Wednesday, September 26, 2007

Designing roofs that do not leak

What are the precautions to be taken to prevent rainwater seepage in buildings?

BUILDING LEAKAGES: Walls damaged due to water leakage and weathering.
Heavy rain has taken a toll in most rugged houses leaving behind leaking roofs.

Exterior surfaces

The most exposed surface of the building is the top surface or the roof slab, mostly a reinforced concrete surface. Any concrete or brick material is porous. When it rains heavily, water tends to penetrate the roof slab, drip inside the house or run down the wall causing the paint to peel off, and short-circuiting electric wires.

Any surface exposed to high rainfall needs to be designed keeping in mind these important points to avoid seepage:

A good slope is required to drain off all the rain water. Only when the water stagnates, it seeps into the roof slabs and walls. The rain water pipe too can be made wider (6" dia) instead of the conventional 4" dia.

The tiling material has to be of a non-porous surface. All the joints have to be properly sealed and the edges properly rounded

A polymer coating (which is cement based) has to be used for all junctions between walls and floors and applied in two coats in a criss-cross direction.

Avoid levels in terrace because varying levels will lead to more number of joints and hence more chances of leakage.

Plaster cracks can also lead to dampness in walls. These cracks can be avoided if the plastering thickness is maintained around 20 mm and Pozzalona Portland cement is used for the same.

The ideal mix

Anti-corrosive epoxy coated steel rods are also an expensive option. This option may be suitable for long-term projects but for small residential buildings, it may be not be viable. Graded concrete mixes (in the ratio 1:2:4 or 1:1½:3) can be proportioned with 20 mm and 12 mm blue metal instead of just using 20 mm graded blue metal. Also for sloped roofs the concreting mix needs to be in ideal proportionsto avoid honey-comb formation (it is the small holes that are formed during concreting and can be seen after removing the shuttering). Extra care has to be taken for sloped roofs and may be avoided preferably for coastal cities like Chennai. Proper care has to be taken to avoid re-rolled steel bars and a tensile strength test may be performed before starting work.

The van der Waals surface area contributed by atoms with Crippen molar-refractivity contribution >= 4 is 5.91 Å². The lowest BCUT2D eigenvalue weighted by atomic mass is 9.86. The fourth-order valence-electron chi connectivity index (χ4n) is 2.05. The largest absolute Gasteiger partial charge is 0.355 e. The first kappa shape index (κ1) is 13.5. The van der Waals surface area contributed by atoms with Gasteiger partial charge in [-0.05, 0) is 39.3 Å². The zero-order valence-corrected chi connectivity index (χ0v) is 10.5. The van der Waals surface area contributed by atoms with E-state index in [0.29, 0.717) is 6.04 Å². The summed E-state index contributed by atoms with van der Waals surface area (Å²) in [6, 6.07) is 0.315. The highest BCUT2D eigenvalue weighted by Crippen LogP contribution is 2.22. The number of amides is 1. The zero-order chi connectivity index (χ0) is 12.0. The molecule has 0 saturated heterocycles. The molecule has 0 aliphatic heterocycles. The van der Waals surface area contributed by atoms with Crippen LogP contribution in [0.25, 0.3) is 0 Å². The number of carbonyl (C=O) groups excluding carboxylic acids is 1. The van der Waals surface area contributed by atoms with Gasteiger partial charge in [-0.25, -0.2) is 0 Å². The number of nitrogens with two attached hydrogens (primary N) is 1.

Architectural detailing

Careful architectural detailing is also important to avoid seepages and cracks. Any punctures in the roof slab in the form of fan hooks and ceiling lights are vulnerable locations. Proper cover blocks and good specification hooks may help avoid leakages through the ceiling. Roof slab cut outs and box type sun shades (which may be avoided as well) essentially need to have an aluminium spout for draining the stagnant water. Some times even the AC conduits may cause sweating, leading to dampness in the wall. A sunshade also needs to have a drip groove so that it arrests the water trickling into the rooms.

Grooves in the elevations need to be properly water-proofed and plaster bands at parapet level need to have coping materials like natural stone to avoid water seepage

For low lying areas in the building which may have an external opening directly, it would be wise to provide a floor sump or collection sump where in all the seepage water flows into one area which can easily be pumped out.

Also the walls and roof can be subject to the weather tests like rain and sunshine before plastering.

The author is the Chief Architect of Murali Architects, Chennai


Mohan said...

Unfortunately, not many builders/engineers care for the proportion of material that goes into a solid leak proof roofing.
It leads the owner to frustrate who once were proud and admired the beauty of their home.

Thanks for the article Murali.

Felcy said...

interesting blog. It would be great if you can provide more details about it. Thanks you

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